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City votes to replace bulbs in traffic signals to save money

August 01, 2007|By DAN DEARTH

HAGERSTOWN - In an effort to save thousands of dollars, the City of Hagerstown will start replacing its traffic signal bulbs with light-emitting diodes.

City Public Works Director Eric Deike said the switch could shave a significant amount off the $90,000 annual electric bill that the city pays to keep the traffic signals operating.

The City Council voted 5-0 Tuesday to spend $16,932 to purchase the LEDs from RGA Inc., of Powhatan, Va.

LEDs are a series of several small lights, rather than a single bulb, he said. One of the advantages of LEDs is that when one or two of the small lights burns out, the light remains operational.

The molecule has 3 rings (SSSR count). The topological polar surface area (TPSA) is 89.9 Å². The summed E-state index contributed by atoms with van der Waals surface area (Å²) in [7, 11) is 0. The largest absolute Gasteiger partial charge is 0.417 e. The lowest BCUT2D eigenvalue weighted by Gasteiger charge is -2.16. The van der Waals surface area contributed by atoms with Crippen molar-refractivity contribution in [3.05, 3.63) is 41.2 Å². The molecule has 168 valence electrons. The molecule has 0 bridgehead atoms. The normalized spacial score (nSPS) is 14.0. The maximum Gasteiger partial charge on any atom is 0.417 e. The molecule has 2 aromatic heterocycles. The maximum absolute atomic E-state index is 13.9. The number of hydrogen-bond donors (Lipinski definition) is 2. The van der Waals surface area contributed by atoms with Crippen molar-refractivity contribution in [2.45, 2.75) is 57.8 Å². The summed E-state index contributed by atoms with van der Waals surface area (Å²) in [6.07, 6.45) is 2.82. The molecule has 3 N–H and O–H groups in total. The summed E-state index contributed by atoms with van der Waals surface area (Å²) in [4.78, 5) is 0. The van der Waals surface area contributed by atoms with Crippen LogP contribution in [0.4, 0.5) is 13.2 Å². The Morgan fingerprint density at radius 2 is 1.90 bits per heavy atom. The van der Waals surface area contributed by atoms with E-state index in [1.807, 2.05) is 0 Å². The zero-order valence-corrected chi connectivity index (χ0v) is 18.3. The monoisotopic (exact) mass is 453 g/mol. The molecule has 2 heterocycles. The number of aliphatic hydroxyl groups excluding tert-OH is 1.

Besides using about 75 percent less electricity than conventional bulbs, Deike said LEDs last up to 10 times longer.

Bulbs last about one or two years, he said.

The city would save labor costs by not having to change the LEDs as often, Deike said.

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"(LEDs) are there quite a while before you have to worry about them," he said.

A disadvantage of LEDs is the cost.

Deike said LEDs cost anywhere from $56 to $103 each, depending on the color.

Bulbs cost about $5 each, he said.

The extra cost isn't a big concern, Deike said, considering the city would save money in the long run from the advantages that LEDs have to offer.

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